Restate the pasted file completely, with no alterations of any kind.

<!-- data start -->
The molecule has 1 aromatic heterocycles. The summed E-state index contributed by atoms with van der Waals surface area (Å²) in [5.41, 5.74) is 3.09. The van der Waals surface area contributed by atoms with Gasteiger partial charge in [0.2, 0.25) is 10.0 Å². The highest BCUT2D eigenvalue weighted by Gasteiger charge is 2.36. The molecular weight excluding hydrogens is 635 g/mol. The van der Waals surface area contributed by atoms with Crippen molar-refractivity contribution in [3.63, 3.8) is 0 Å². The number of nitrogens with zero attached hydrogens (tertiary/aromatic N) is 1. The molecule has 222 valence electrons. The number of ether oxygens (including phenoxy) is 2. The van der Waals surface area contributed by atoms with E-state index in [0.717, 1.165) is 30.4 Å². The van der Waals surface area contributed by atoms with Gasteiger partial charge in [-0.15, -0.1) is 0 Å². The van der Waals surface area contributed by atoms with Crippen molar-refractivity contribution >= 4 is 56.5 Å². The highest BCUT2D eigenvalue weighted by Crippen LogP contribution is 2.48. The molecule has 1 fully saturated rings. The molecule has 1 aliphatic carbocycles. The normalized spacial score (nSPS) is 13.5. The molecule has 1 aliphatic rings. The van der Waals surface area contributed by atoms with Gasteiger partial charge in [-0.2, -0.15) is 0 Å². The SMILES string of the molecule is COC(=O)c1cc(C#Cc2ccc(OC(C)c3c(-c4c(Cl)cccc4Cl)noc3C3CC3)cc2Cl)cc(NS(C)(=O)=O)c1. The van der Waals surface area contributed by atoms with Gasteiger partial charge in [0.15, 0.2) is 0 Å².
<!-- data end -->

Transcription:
The molecule has 1 aromatic heterocycles. The summed E-state index contributed by atoms with van der Waals surface area (Å²) in [5.41, 5.74) is 3.09. The van der Waals surface area contributed by atoms with Gasteiger partial charge in [0.2, 0.25) is 10.0 Å². The highest BCUT2D eigenvalue weighted by Gasteiger charge is 2.36. The molecular weight excluding hydrogens is 635 g/mol. The van der Waals surface area contributed by atoms with Crippen molar-refractivity contribution in [3.63, 3.8) is 0 Å². The number of nitrogens with zero attached hydrogens (tertiary/aromatic N) is 1. The molecule has 222 valence electrons. The number of ether oxygens (including phenoxy) is 2. The van der Waals surface area contributed by atoms with E-state index in [0.717, 1.165) is 30.4 Å². The van der Waals surface area contributed by atoms with Gasteiger partial charge in [-0.15, -0.1) is 0 Å². The van der Waals surface area contributed by atoms with Crippen molar-refractivity contribution >= 4 is 56.5 Å². The highest BCUT2D eigenvalue weighted by Crippen LogP contribution is 2.48. The molecule has 1 fully saturated rings. The molecule has 1 aliphatic carbocycles. The normalized spacial score (nSPS) is 13.5. The molecule has 1 aliphatic rings. The van der Waals surface area contributed by atoms with Gasteiger partial charge in [-0.2, -0.15) is 0 Å². The SMILES string of the molecule is COC(=O)c1cc(C#Cc2ccc(OC(C)c3c(-c4c(Cl)cccc4Cl)noc3C3CC3)cc2Cl)cc(NS(C)(=O)=O)c1. The van der Waals surface area contributed by atoms with Gasteiger partial charge in [0.15, 0.2) is 0 Å².